Through sun and rain, Amanda Britt made her way to graduation with a humble smile that surfaced a radiant personality. With a double major in journalism and psychology, Britt is ending her time at the Daily Lobo as the photo editor.
She started at the University of New Mexico with little idea of what her passions were and came out on the other end with love — not just for journalism and psychology, but also for herself. When Britt was diagnosed with bipolar depression, she faced a new challenge that she struggled to handle throughout college.
"This whole year has been a battle with my mental health, but now I feel like I’m good again," Britt said. "I am learning more about myself and being kind to myself."
Britt said that she wants others suffering from mental health issues to know that they are never alone.
"I want to be a voice for those suffering with depression, anxiety or any other mental health disorder ... I hope I can disseminate a message of hope and support," Britt said.
Britt hopes for a career involving a non-profit news organization, either local or national. A passion to help others encompasses Britt and shapes her future. However, future plans hang in the balance as the COVID-19 pandemic causes waves of unemployment — a challenge that recent graduates are now starting to encounter.
"A lot of us are uncertain about what the future holds right now," Britt said. "I'm up for anything. You just have to be flexible."
Britt said she was disappointed that she was missing the smaller journalism and psychology graduation ceremonies rather than the large ceremony for all students.
She was hired on the spot to be a reporter for the Daily Lobo and quickly rose to an editor position soon after. Britt wishes that she had joined the news staff sooner and reflects on the memories and friendships that working with her colleagues has brought her.
Hanging on the wall is Britt's very first paper for the Daily Lobo as an editor: an LGBTQ edition that had more photographs than usual. The night before the release was long and held many challenges but was a fun and memorable one.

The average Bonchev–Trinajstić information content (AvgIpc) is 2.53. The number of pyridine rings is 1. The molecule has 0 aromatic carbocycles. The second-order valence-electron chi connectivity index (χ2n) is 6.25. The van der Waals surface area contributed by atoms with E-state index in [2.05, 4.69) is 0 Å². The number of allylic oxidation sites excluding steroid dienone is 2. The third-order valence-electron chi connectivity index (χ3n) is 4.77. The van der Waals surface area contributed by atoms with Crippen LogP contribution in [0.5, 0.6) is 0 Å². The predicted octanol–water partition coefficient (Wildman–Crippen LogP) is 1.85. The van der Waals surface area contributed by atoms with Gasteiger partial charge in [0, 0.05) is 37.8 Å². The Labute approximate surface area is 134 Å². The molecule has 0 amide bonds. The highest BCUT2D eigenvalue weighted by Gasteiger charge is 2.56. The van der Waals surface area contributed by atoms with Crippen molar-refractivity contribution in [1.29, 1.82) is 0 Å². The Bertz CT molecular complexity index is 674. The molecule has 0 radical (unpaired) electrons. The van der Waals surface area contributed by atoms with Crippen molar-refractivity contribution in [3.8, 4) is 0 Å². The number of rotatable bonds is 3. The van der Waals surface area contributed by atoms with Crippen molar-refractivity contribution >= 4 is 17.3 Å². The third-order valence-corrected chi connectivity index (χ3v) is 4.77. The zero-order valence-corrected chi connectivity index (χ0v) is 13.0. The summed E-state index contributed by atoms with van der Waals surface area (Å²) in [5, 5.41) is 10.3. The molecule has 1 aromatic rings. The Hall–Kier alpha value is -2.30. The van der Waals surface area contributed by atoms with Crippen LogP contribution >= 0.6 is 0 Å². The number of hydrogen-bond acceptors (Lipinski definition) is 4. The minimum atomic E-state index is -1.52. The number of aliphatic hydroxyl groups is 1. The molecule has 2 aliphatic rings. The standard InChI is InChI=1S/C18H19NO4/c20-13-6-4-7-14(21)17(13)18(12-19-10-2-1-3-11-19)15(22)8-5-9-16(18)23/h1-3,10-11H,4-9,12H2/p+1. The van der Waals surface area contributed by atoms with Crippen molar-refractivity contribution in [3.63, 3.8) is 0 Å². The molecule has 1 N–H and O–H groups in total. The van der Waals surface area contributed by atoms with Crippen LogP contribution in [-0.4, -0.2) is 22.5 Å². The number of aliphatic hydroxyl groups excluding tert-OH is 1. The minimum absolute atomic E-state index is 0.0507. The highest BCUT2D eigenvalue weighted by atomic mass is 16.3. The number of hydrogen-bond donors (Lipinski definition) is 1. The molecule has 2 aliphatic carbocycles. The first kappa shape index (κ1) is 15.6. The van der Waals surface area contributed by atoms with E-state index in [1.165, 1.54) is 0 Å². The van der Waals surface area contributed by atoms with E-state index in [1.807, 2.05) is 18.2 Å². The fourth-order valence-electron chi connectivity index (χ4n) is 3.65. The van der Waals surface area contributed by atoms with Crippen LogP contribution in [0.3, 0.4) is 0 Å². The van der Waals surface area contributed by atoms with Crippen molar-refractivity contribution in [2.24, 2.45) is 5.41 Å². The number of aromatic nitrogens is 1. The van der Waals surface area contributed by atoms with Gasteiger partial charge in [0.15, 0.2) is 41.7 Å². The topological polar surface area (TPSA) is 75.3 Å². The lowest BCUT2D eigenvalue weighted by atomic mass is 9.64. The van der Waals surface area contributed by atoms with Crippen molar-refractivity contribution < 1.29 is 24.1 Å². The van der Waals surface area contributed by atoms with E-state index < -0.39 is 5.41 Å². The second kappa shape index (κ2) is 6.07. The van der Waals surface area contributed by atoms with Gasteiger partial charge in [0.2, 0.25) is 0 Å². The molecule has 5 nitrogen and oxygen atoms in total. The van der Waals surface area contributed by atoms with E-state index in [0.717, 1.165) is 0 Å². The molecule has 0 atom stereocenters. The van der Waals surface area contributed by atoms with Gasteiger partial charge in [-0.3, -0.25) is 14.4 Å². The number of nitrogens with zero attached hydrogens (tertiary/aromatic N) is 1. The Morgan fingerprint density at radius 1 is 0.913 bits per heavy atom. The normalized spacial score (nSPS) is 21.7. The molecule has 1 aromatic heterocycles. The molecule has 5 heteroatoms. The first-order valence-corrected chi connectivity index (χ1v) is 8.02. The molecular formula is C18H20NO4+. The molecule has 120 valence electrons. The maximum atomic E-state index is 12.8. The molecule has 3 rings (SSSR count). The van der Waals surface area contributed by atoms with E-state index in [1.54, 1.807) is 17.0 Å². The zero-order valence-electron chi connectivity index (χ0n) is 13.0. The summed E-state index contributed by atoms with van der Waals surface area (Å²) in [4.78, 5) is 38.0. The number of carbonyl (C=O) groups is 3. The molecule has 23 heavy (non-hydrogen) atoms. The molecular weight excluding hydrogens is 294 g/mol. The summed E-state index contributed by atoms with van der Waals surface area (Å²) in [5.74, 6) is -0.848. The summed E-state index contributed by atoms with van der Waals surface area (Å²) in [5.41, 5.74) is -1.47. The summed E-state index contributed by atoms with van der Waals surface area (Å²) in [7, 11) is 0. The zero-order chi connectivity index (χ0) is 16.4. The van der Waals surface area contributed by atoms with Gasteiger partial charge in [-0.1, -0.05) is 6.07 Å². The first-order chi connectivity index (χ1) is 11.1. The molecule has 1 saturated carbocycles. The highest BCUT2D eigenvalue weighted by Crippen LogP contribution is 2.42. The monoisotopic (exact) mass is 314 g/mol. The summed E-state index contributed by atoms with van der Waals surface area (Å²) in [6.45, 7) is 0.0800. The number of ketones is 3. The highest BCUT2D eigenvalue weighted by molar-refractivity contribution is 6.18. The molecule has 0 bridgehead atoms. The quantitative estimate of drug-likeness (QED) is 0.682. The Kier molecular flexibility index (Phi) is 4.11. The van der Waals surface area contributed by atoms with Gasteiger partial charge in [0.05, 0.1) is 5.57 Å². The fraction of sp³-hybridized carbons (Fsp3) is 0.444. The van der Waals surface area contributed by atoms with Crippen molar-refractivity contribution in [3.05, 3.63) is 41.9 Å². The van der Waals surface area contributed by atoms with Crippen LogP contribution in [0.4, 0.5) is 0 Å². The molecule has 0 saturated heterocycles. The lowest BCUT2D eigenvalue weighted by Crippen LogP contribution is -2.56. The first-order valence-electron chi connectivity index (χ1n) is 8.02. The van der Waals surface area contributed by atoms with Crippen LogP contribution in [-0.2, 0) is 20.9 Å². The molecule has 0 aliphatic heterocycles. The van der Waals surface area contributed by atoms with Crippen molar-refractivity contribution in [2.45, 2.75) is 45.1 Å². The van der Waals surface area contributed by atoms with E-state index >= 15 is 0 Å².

"(The Daily Lobo) made me more outgoing as a person, and I made a lot of friends while working here," Britt said.
Britt said that working at the Daily Lobo has made her a much better writer, a skill she is sure to use in her future.
Close friend Destiny Martinez recalled the comical start of their friendship.
"She was actually my boss at a movie theater a few years ago," Martinez said. "Three months later, we had a class (together) and she called me over to sit by her ... I was like, 'Of course I have to sit with my boss.'"
It turned out to cause a major change in life for both women. After this, Martinez and Britt started hanging out together almost every day and easily consider each other best friends.
"I don't think she understands how badass she is," Martinez said. "People know how good she is because she loves everyone, and she's so motivated to help people and be a good person."
"Her heart is so big," Martinez said. "She's always been the kindest person I know (and) so willing to do anything for anyone."
Britt loved living at Lobo Village with her friends and said she will miss the campus lifestyle.
A humble and selfless reporter, Britt sets out to change the world one story at a time.
Megan Gleason is the culture editor at the Daily Lobo. She can be contacted at firstname.lastname@example.org or on Twitter @fabflutist2716